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Children in China are only allowed three hours of online gaming per week.

According to a notice from the National Press and Publication Administration, minors in China can only play games between 8 p.m. and 9 p.m. on Fridays, weekends, and public holidays beginning Sept. 1.

As Chinese regulators continue to push down on the technology sector, China is barring children from playing online games for more than three hours each week, the strictest restriction ever on the game business.
Starting September 1, minors in China will be able to play games only between the hours of 8 p.m. and 9 p.m. on Fridays, weekends, and public holidays, according to a notice from the National Press and Publication Administration.

As Chinese regulators continue to push down on the technology sector, China is barring children from playing online games for more than three hours each week, the strictest restriction ever on the game business.
Starting September 1, minors in China will be able to play games only between the hours of 8 p.m. and 9 p.m. on Fridays, weekends, and public holidays, according to a notice from the National Press and Publication Administration.

On Monday, ahead of the regulator’s statement, Tencent’s stock price fell 0.6 percent to 465.80 Hong Kong dollars. NetEase’s market capitalization of $573 billion is down more than $300 billion from its February peak, more than the combined value of Nike Inc. and Pfizer Inc. The stock of the New York-listed company was down about 9% at market open.

The gaming limitations are part of a broader assault on technology businesses, which has raised fears that technology companies — many of which provide ubiquitous messaging, payments, and gaming services — may wield undue power over society.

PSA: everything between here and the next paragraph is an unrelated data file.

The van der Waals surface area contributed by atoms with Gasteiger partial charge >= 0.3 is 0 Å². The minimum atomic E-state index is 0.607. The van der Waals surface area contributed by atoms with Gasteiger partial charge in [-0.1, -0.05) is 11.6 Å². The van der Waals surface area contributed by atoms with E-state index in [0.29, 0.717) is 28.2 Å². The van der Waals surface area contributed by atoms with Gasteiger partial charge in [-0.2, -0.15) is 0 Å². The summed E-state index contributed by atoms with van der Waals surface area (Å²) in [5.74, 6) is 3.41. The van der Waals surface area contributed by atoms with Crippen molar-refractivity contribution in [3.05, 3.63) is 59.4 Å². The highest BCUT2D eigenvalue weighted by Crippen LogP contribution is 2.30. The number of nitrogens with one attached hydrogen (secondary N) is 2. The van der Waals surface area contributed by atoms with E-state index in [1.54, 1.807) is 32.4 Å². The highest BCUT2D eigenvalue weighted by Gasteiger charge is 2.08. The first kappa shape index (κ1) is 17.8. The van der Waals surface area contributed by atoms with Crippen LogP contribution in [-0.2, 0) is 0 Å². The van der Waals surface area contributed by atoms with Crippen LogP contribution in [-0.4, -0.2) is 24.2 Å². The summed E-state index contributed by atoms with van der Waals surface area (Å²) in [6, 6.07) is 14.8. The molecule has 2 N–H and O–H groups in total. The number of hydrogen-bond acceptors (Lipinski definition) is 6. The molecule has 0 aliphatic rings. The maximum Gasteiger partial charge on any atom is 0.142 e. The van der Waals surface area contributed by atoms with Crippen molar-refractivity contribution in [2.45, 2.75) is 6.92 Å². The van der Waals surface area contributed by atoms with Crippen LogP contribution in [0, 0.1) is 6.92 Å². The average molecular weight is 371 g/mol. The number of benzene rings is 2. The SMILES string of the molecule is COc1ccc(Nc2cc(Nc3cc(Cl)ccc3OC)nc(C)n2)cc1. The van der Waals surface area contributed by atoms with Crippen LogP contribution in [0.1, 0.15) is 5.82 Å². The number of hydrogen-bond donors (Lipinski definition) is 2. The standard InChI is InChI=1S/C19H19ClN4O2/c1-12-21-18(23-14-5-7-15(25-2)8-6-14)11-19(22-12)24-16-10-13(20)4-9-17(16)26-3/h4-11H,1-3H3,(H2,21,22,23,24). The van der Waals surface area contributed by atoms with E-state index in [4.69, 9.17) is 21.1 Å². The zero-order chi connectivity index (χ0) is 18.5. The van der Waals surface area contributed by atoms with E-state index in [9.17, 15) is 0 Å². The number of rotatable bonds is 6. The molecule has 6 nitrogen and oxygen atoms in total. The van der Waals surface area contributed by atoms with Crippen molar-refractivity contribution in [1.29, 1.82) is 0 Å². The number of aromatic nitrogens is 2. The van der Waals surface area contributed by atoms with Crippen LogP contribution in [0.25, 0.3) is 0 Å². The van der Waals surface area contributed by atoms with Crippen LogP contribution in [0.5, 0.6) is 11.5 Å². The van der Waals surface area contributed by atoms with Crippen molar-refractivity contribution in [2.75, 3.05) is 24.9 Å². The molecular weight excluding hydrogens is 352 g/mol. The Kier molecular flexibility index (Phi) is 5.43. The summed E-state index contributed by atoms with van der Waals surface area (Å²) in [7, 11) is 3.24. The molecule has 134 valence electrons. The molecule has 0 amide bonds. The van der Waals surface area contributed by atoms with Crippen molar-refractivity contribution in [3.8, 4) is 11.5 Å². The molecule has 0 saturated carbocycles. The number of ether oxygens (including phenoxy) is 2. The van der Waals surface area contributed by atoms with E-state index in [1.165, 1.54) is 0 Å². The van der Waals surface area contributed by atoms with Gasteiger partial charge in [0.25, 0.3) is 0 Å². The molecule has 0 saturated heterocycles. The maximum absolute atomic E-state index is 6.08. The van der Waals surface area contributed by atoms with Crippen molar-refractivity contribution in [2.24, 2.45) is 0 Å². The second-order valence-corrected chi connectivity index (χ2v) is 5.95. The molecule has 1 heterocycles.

Tencent announced earlier this month that it would limit youngsters’ gaming time to an hour per day during the week and two hours on weekends, as well as prohibit children under the age of 12 from making in-game purchases.
Hours after a state-affiliated daily slammed the gaming business, calling games “spiritual opium,” the corporation imposed the restrictions.

In a notification issued Monday, regulators stated that they would improve oversight and increase the frequency of inspections of online gaming enterprises to ensure that they adhere to the rules.
After years of tremendous growth in the technology sector, Chinese authorities have recently targeted e-commerce and online education, enacting new restrictions to curb anti-competitive behaviour.

Authorities banned profit-making for companies that provide coaching in core school topics last month, wiping billions of dollars from the market capitalization of online education companies including TAL Education and Gaotu Techedu.

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